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Law School Case Brief

State v. Norman - 324 N.C. 253, 378 S.E.2d 8 (1989)

Rule:

In North Carolina, a defendant is entitled to have the jury consider acquittal by reason of perfect self-defense when the evidence, viewed in the light most favorable to the defendant, tends to show that at the time of the killing it appeared to the defendant and she believed it to be necessary to kill the decedent to save herself from imminent death or great bodily harm. That belief must be reasonable, however, in that the circumstances as they appeared to the defendant would create such a belief in the mind of a person of ordinary firmness. Further, the defendant must not have been the initial aggressor provoking the fatal confrontation. A killing in the proper exercise of the right of perfect self-defense is always completely justified in law and constitutes no legal wrong.

Facts:

A wife killed her husband while he was sleeping. At trial, she testified that the killing was self defense under battered wife syndrome, as it was provoked after years of physical and psychological abuse. The jury found her guilty of voluntary manslaughter. On appeal, the Court of Appeals set aside the the trial courts conviction. The case was elevated on for review of judgment to the Supreme Court of North Carolina.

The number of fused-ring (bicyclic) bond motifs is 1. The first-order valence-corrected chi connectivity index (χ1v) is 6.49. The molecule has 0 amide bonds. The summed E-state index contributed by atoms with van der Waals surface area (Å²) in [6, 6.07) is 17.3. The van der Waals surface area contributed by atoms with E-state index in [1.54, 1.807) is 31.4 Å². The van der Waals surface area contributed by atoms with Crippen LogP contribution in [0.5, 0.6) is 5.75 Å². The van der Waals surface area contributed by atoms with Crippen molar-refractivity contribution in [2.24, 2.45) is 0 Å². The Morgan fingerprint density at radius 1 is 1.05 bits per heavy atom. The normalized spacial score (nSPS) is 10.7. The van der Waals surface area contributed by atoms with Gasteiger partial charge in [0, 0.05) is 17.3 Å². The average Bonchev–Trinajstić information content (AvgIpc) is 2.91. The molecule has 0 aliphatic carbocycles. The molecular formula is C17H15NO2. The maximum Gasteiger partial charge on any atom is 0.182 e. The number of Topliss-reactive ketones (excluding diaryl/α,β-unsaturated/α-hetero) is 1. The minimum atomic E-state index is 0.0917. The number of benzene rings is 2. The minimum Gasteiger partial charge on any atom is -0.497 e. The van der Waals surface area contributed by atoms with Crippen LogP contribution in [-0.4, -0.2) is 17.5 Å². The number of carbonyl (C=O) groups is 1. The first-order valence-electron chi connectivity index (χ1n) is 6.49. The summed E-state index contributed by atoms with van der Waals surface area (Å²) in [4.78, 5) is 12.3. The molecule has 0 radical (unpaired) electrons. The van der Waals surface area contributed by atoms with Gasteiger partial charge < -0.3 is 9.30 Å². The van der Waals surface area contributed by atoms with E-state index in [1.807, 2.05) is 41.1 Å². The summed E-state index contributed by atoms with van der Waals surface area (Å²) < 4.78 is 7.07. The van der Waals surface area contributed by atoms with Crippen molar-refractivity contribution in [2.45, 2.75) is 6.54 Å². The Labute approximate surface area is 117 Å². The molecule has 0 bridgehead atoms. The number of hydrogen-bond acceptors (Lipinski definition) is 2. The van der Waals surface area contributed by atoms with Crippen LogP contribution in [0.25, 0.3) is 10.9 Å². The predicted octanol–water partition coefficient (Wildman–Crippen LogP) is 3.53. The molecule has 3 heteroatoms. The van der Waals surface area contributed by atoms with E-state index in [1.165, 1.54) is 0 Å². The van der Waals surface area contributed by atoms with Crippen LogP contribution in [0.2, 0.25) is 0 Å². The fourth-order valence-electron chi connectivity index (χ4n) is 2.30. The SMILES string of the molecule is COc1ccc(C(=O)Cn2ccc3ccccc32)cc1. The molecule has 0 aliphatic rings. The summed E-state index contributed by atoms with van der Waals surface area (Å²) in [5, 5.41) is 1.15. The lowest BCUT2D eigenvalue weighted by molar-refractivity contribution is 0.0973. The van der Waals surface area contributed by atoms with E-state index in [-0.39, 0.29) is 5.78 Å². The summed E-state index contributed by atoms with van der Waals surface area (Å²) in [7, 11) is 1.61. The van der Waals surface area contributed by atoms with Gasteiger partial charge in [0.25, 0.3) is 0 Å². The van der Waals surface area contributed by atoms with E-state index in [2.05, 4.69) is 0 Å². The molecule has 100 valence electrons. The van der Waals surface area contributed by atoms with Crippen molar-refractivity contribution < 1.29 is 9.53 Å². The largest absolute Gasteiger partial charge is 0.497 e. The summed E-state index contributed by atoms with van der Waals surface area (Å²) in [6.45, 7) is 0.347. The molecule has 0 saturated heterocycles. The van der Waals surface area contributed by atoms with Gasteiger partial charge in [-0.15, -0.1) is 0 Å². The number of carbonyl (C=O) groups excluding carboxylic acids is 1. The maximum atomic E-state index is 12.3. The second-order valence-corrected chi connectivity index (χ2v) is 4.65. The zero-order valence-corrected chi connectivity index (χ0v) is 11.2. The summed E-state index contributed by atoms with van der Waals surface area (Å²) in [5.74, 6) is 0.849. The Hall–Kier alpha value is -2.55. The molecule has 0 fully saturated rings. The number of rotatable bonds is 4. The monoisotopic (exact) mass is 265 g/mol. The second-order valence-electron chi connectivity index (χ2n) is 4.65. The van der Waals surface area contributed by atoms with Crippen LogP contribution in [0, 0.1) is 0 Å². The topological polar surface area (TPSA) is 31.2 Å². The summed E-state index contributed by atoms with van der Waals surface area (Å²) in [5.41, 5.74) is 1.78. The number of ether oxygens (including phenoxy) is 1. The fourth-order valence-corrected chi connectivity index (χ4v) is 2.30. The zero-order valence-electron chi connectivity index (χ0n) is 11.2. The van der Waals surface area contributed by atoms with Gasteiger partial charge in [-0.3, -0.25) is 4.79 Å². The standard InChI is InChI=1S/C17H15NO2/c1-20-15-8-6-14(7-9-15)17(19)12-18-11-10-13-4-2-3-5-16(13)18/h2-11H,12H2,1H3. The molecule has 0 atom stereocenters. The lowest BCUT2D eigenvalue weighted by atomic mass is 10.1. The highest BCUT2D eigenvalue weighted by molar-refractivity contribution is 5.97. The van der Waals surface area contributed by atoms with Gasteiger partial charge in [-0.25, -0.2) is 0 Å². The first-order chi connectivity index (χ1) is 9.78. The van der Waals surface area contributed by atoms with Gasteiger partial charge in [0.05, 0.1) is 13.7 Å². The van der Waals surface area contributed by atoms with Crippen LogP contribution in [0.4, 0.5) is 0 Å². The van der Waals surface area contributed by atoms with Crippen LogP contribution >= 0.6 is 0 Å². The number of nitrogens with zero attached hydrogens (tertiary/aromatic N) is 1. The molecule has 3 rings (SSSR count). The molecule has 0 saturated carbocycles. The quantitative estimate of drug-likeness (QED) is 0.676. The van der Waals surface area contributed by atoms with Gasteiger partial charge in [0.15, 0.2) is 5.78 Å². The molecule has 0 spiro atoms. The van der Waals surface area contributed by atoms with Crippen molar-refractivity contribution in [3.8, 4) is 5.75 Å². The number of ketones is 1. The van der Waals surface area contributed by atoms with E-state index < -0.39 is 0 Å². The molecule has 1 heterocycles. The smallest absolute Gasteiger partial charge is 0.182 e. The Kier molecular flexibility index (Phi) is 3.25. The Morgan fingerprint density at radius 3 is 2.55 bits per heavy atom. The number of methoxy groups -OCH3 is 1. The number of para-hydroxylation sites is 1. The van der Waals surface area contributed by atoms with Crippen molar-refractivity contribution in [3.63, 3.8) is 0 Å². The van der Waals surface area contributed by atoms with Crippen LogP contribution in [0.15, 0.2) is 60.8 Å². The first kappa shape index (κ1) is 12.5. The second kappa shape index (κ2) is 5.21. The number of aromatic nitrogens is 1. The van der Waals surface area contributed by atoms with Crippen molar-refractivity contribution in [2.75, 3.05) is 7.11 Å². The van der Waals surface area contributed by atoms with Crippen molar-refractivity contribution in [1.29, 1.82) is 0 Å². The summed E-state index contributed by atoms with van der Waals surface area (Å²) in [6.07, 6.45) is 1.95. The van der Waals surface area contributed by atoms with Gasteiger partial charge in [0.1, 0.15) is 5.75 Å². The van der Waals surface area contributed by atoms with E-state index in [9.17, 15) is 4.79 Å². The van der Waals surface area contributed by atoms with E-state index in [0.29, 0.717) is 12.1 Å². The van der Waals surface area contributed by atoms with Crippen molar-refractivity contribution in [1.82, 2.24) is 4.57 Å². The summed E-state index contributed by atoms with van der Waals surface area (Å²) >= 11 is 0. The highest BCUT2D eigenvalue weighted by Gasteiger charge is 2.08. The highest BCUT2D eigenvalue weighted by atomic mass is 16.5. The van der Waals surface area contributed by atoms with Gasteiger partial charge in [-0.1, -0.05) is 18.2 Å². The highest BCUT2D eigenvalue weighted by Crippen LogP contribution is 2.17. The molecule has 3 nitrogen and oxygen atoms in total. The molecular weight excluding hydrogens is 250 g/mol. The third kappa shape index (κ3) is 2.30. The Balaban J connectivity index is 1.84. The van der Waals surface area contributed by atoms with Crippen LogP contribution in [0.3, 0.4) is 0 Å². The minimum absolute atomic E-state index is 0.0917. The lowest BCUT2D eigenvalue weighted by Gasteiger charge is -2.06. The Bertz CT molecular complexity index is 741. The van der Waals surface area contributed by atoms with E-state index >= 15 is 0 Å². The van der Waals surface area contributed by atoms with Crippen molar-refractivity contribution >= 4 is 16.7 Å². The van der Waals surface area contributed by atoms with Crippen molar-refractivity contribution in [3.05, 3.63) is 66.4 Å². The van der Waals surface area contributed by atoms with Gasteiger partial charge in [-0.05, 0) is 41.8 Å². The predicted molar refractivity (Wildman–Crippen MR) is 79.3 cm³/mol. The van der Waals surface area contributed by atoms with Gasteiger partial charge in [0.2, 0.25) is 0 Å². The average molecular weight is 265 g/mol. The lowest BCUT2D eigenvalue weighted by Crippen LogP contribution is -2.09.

Issue:

Was self defense present in this case?

Answer:

No.

Conclusion:

The Court held that the wife was not entitled to self-defense as defendant was not in imminent fear of death when homicide occurred. North Carolina law recognizes an imperfect right of self-defense in certain circumstances. For example, when the defendant is the initial aggressor, but without intent to kill or to seriously injure the decedent, the decedent escalates the confrontation to a point where it reasonably appears to the defendant to be necessary to kill the decedent to save herself from imminent death or great bodily harm. Although the culpability of a defendant who kills in the exercise of imperfect self-defense is reduced, such a defendant is not justified in the killing so as to be entitled to acquittal, but is guilty at least of voluntary manslaughter

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